What do these numbers reflect? That not only is it very likely that Pickett will play and start at some point in 2022, but that both might happen by Week Six.

On Tuesday, Tomlin was not shy in praising Trubisky’s play and prior experience in leading a franchise to the postseason. Factoring in Trubisky’s veteran tenure and first-round allure, plus a presumptive desire not to rush Pickett into the lineup, it’s a safe bet that Trubisky will start for the Steelers through at least Week Six against the Buccaneers.

That doesn’t mean we couldn’t see Pickett beforehand, though. If Pittsburgh is in the midst of a blowout in Buffalo in Week Five, Tomlin could assuredly insert Pickett to get the Pitt product some NFL snaps. Likewise, if the Steelers have a subpar record entering Week Six and have showcased little offensive productivity that afternoon, Tomlin might feel inclined to turn to the newcomer to create a spark during an incredibly tough stretch of matchups.

Pickett’s inaugural start might not be much further down the road. On the surface, Week Seven at Miami may appear daunting for a rookie quarterback given the Sunday night atmosphere and a feisty Dolphins team. At the same time, Pickett seemed unflappable in the preseason; Tomlin might not have much hesitation in going to No. 8 if the team is in dire straits for a victory.

Additionally, a poor showing for Trubisky in Miami could open the door for Pickett in Week Eight at the Eagles. Such a game would grant Pickett a week of starting and the chance to reflect over the team’s bye week. Other options include Week 10 vs. the Saints, which is subsequent to the team’s bye, and Week 13 against the lowly Falcons.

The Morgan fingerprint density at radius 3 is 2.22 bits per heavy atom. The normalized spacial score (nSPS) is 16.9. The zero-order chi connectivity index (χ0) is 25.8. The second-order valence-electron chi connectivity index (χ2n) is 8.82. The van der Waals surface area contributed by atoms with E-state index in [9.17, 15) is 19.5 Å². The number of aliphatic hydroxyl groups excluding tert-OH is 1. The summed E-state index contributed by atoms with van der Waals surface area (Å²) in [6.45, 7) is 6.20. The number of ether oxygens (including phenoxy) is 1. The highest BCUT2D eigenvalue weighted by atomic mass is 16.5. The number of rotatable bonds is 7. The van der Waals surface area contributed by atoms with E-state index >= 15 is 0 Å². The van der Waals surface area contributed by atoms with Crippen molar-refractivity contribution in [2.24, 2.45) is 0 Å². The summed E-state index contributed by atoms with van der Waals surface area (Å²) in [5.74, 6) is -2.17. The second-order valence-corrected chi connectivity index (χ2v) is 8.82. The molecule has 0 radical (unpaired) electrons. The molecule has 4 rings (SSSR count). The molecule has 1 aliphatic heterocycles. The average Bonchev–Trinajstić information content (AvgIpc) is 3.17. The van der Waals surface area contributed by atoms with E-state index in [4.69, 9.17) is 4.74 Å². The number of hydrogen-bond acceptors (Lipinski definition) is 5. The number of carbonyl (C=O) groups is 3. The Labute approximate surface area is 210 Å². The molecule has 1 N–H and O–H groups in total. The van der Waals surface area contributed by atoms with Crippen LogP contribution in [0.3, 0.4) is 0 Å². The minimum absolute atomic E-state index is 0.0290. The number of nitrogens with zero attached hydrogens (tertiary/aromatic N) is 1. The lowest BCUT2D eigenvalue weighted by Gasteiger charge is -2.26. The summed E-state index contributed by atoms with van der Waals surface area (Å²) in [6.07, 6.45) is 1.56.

Of course, this could all be for naught. If Trubisky succeeds or at least manages the offense well, Pickett may join Love in being a first-round QB to not play once in his rookie season. Considering Trubisky’s past play and the recent pattern regarding drafted quarterbacks, however, that feels unlikely.

Statistical expectations for Pickett

Assuming Pickett does play, data from the last six campaigns reveals that he may not light the world on fire.

Of the 22 first-round rookie signal-callers to suit up, only five threw for over 20 touchdowns, with the Patriots’ Mac Jones being the sole member of the 2021 crop to reach the feat a year ago.

If not producing gaudy scoring numbers, new quarterbacks must at least secure the ball and manage the game. Yet these QBs did not do exactly that: 12 of the 22 tossed 10 or more picks, and only eight had a touchdown-to-interception ratio of 2-to-1 or better.

Utilizing more advanced stats, expected points added (EPA) per play determines how many expected points a quarterback contributes on a per-snap basis. 12 of the 22 quarterbacks had positive EPA/play metrics, meaning they theoretically added points every down. But just five of the 22 posted an EPA/play over .100; for context, that figure would have ranked 19th among quarterbacks to see 120 or more snaps last season.

The average passing statline for the 22 rookie quarterbacks was as follows: 61.16 completion %, 2,313.1 yards, 12.77 touchdowns, 9.09 interceptions.

Pickett had a tremendous preseason, completing 29 of 36 passes with 261 yards, three touchdowns, no interceptions and a 124.7 passer rating. Using the last six quarterback classes as a point of reference, it is almost a guarantee we will see the No. 20 overall pick under center (and start) this season, most likely around the midpoint of Pittsburgh’s year. When Pickett does play, though, he’ll have to avoid turnover miscues that have plagued many of his predecessors.